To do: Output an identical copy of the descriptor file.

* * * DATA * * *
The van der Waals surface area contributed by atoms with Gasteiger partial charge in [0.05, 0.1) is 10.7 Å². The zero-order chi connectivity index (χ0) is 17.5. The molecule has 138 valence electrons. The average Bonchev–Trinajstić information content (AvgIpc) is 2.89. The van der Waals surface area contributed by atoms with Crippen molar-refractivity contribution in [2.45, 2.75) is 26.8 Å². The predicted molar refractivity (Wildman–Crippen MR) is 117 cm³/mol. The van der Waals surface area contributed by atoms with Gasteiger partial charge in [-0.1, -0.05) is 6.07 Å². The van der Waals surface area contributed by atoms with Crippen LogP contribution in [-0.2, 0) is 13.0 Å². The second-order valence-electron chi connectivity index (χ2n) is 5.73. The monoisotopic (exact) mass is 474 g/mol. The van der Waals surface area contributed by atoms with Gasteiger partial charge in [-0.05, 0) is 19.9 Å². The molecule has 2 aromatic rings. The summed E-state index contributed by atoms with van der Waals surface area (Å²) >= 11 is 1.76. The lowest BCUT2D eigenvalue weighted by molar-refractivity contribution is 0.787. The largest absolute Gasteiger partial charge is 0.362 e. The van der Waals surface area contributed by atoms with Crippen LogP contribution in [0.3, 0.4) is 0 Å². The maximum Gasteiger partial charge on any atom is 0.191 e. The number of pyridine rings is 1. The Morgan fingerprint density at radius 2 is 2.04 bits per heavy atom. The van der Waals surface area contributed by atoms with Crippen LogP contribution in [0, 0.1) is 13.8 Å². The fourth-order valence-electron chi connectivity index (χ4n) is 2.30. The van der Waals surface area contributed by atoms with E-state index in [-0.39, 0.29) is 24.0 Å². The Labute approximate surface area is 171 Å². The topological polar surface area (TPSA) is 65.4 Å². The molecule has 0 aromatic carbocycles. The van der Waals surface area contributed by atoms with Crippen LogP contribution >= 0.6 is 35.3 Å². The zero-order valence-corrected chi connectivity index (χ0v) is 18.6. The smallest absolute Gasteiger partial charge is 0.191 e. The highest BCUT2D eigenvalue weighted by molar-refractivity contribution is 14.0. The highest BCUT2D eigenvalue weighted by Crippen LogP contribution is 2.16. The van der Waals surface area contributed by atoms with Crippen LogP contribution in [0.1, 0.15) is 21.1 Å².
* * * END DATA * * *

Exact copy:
The van der Waals surface area contributed by atoms with Gasteiger partial charge in [0.05, 0.1) is 10.7 Å². The zero-order chi connectivity index (χ0) is 17.5. The molecule has 138 valence electrons. The average Bonchev–Trinajstić information content (AvgIpc) is 2.89. The van der Waals surface area contributed by atoms with Crippen molar-refractivity contribution in [2.45, 2.75) is 26.8 Å². The predicted molar refractivity (Wildman–Crippen MR) is 117 cm³/mol. The van der Waals surface area contributed by atoms with Gasteiger partial charge in [-0.1, -0.05) is 6.07 Å². The van der Waals surface area contributed by atoms with Crippen LogP contribution in [-0.2, 0) is 13.0 Å². The second-order valence-electron chi connectivity index (χ2n) is 5.73. The monoisotopic (exact) mass is 474 g/mol. The van der Waals surface area contributed by atoms with Gasteiger partial charge in [-0.05, 0) is 19.9 Å². The molecule has 2 aromatic rings. The summed E-state index contributed by atoms with van der Waals surface area (Å²) >= 11 is 1.76. The lowest BCUT2D eigenvalue weighted by molar-refractivity contribution is 0.787. The largest absolute Gasteiger partial charge is 0.362 e. The van der Waals surface area contributed by atoms with Crippen LogP contribution in [0.3, 0.4) is 0 Å². The maximum Gasteiger partial charge on any atom is 0.191 e. The number of pyridine rings is 1. The Morgan fingerprint density at radius 2 is 2.04 bits per heavy atom. The van der Waals surface area contributed by atoms with Crippen LogP contribution in [0, 0.1) is 13.8 Å². The fourth-order valence-electron chi connectivity index (χ4n) is 2.30. The van der Waals surface area contributed by atoms with E-state index in [-0.39, 0.29) is 24.0 Å². The Labute approximate surface area is 171 Å². The topological polar surface area (TPSA) is 65.4 Å². The molecule has 0 aromatic carbocycles. The van der Waals surface area contributed by atoms with Crippen LogP contribution >= 0.6 is 35.3 Å². The zero-order valence-corrected chi connectivity index (χ0v) is 18.6. The smallest absolute Gasteiger partial charge is 0.191 e. The highest BCUT2D eigenvalue weighted by molar-refractivity contribution is 14.0. The highest BCUT2D eigenvalue weighted by Crippen LogP contribution is 2.16. The van der Waals surface area contributed by atoms with Crippen LogP contribution in [0.1, 0.15) is 21.1 Å².